The U.S. economy shrank slightly less in early 2009 than previously thought, the government reported on Thursday, though there was widespread weakness in activity and demand was soft.
Gross domestic product, which measures total output within U.S. borders, dropped at a 5.5 percent annual rate in the first quarter after shrinking 6.3 percent in the fourth quarter of last year and 0.5 percent in the third quarter.
Separately, the Labor Department said the number of workers filing new claims for jobless benefits unexpectedly rose last week by 15,000 to a seasonally adjusted 627,000 -- a measure of the strain still faced by hard-pressed consumers.
This will send a message that the labor market remains difficult and that it'll be a while until we get some recovery, said Peter Boockvar, equity strategist with Miller Tabak & Co in New York.
Bond prices rose after the jobless claims data was issued as investors grew more cautious, while Wall Street appeared set for a weak stock-market opening.
The GDP reading was the final one for the first quarter. The Commerce Department initially said it shrank 6.1 percent, then revised that to 5.7 percent and finally to a 5.5 percent fall. GDP is expected to slip again in the second quarter ending June 30 though less severely than in the first quarter.
The economic data we've seen so far for the second quarter suggest the preliminary number for the second quarter will show a modest decline, maybe half the rate we saw in the first quarter, said Gary Thayer, senior economist with Wells Fargo Advisors in St. Louis, Missouri.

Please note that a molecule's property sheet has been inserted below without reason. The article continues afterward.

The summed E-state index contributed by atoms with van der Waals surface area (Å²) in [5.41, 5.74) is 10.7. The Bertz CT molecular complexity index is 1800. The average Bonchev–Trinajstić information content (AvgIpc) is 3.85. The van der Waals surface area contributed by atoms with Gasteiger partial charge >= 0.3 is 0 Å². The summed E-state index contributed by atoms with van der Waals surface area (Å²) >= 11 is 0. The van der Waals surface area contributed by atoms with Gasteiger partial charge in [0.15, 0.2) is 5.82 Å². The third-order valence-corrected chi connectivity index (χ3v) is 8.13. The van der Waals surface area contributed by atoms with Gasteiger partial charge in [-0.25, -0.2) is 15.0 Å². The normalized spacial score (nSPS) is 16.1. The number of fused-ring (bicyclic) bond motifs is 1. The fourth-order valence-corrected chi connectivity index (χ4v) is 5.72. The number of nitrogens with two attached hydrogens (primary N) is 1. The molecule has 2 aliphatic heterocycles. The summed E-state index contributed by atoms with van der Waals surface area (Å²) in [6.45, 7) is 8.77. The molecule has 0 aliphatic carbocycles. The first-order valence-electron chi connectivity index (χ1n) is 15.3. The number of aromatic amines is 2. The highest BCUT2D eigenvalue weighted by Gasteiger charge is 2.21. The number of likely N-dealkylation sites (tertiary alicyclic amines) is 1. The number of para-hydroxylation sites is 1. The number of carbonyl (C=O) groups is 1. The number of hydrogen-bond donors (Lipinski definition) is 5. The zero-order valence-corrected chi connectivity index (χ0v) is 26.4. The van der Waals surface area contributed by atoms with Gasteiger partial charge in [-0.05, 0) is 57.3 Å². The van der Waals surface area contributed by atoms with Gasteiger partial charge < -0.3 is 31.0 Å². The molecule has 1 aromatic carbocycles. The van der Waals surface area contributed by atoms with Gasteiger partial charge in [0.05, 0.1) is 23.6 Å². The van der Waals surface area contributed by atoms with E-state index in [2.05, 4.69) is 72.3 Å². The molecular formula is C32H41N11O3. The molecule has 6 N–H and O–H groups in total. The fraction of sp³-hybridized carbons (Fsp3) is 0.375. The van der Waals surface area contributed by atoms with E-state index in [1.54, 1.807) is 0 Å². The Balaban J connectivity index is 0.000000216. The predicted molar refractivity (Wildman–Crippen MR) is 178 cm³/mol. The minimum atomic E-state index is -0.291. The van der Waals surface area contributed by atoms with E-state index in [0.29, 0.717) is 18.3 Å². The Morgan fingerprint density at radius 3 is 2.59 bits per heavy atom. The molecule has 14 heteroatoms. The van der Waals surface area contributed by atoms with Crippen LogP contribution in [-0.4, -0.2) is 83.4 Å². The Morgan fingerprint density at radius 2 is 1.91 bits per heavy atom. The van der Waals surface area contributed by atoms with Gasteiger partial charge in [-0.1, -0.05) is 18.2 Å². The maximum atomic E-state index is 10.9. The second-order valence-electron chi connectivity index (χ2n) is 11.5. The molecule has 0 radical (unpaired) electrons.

The GDP report reflected an economy still deep in recession as the year began, though the Paris-based Organization for Economic Cooperation and Development predicted this week the U.S. downturn will bottom out this year and be followed by a soft recovery in 2010.
Consumer spending, which fuels two-thirds of U.S. economic activity, increased at a downwardly revised 1.4 percent rate instead of the 1.5 percent previously estimated. Weak job markets and falling home prices are expected to dampen spending for some time.
Partly accounting for the revised GDP figure, the department said companies cut inventories at a slightly less vigorous rate in the first quarter than thought previously. Business inventories declined at an $87.1 billion rate instead of $91.4 billion, meaning they subtracted less from growth.
Reflecting the weak pace of global economic activity, exports plunged at a 30.6 percent rate in the first quarter instead of the 28.7 percent estimated a month ago. That was the steepest drop in foreign sales in 40 years. Imports dropped at a 36.4 percent rate, the steepest since the summer of 1947.
The department said the drop in exports cut 4.16 percentage points from GDP.
Overall business investment plunged at a record 37.3 percent rate during the first quarter, while spending on homebuilding fell 38.8 percent for its biggest quarterly tumble since early 1980.
Nonetheless, corporate profits grew at a 1.4 percent rate during the first quarter, slightly better than the 1.1 percent rise estimated a month ago, after falling 10.7 percent in the final three months of last year.
(Additional reporting by Alister Bull; Editing by James Dalgleish)